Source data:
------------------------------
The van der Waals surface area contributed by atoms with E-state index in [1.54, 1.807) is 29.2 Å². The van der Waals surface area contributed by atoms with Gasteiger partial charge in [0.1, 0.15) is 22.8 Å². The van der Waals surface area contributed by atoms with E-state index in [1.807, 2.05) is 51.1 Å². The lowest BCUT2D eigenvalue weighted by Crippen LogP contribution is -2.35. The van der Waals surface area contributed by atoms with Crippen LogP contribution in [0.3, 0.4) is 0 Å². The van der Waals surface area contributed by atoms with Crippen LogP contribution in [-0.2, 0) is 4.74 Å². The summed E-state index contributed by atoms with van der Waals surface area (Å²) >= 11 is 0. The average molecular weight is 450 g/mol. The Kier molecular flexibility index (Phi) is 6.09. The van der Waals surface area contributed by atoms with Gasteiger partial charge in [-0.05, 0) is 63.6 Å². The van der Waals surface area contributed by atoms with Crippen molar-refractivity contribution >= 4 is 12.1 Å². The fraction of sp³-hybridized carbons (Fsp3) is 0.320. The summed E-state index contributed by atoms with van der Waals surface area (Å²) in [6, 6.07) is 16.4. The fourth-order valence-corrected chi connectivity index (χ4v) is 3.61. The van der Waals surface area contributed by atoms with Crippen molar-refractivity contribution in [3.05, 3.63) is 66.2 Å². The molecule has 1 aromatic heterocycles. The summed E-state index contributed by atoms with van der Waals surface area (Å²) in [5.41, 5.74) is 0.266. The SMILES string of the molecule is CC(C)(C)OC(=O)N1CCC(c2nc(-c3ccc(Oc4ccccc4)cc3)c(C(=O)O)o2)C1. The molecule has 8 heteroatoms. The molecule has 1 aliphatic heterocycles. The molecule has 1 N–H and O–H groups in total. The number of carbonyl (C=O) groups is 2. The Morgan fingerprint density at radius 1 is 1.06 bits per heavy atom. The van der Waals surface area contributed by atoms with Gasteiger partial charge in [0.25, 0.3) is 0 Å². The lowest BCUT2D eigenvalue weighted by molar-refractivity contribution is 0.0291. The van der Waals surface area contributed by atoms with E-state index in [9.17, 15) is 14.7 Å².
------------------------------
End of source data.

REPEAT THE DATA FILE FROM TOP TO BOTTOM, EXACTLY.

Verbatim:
The van der Waals surface area contributed by atoms with E-state index in [1.54, 1.807) is 29.2 Å². The van der Waals surface area contributed by atoms with Gasteiger partial charge in [0.1, 0.15) is 22.8 Å². The van der Waals surface area contributed by atoms with E-state index in [1.807, 2.05) is 51.1 Å². The lowest BCUT2D eigenvalue weighted by Crippen LogP contribution is -2.35. The van der Waals surface area contributed by atoms with Crippen LogP contribution in [0.3, 0.4) is 0 Å². The van der Waals surface area contributed by atoms with Crippen LogP contribution in [-0.2, 0) is 4.74 Å². The summed E-state index contributed by atoms with van der Waals surface area (Å²) >= 11 is 0. The average molecular weight is 450 g/mol. The Kier molecular flexibility index (Phi) is 6.09. The van der Waals surface area contributed by atoms with Gasteiger partial charge in [-0.05, 0) is 63.6 Å². The van der Waals surface area contributed by atoms with Crippen molar-refractivity contribution >= 4 is 12.1 Å². The fraction of sp³-hybridized carbons (Fsp3) is 0.320. The summed E-state index contributed by atoms with van der Waals surface area (Å²) in [6, 6.07) is 16.4. The fourth-order valence-corrected chi connectivity index (χ4v) is 3.61. The van der Waals surface area contributed by atoms with Crippen molar-refractivity contribution in [3.05, 3.63) is 66.2 Å². The molecule has 1 aromatic heterocycles. The summed E-state index contributed by atoms with van der Waals surface area (Å²) in [5.41, 5.74) is 0.266. The SMILES string of the molecule is CC(C)(C)OC(=O)N1CCC(c2nc(-c3ccc(Oc4ccccc4)cc3)c(C(=O)O)o2)C1. The molecule has 8 heteroatoms. The molecule has 1 aliphatic heterocycles. The molecule has 1 N–H and O–H groups in total. The number of carbonyl (C=O) groups is 2. The Morgan fingerprint density at radius 1 is 1.06 bits per heavy atom. The van der Waals surface area contributed by atoms with Gasteiger partial charge in [0.25, 0.3) is 0 Å². The lowest BCUT2D eigenvalue weighted by molar-refractivity contribution is 0.0291. The van der Waals surface area contributed by atoms with E-state index in [9.17, 15) is 14.7 Å².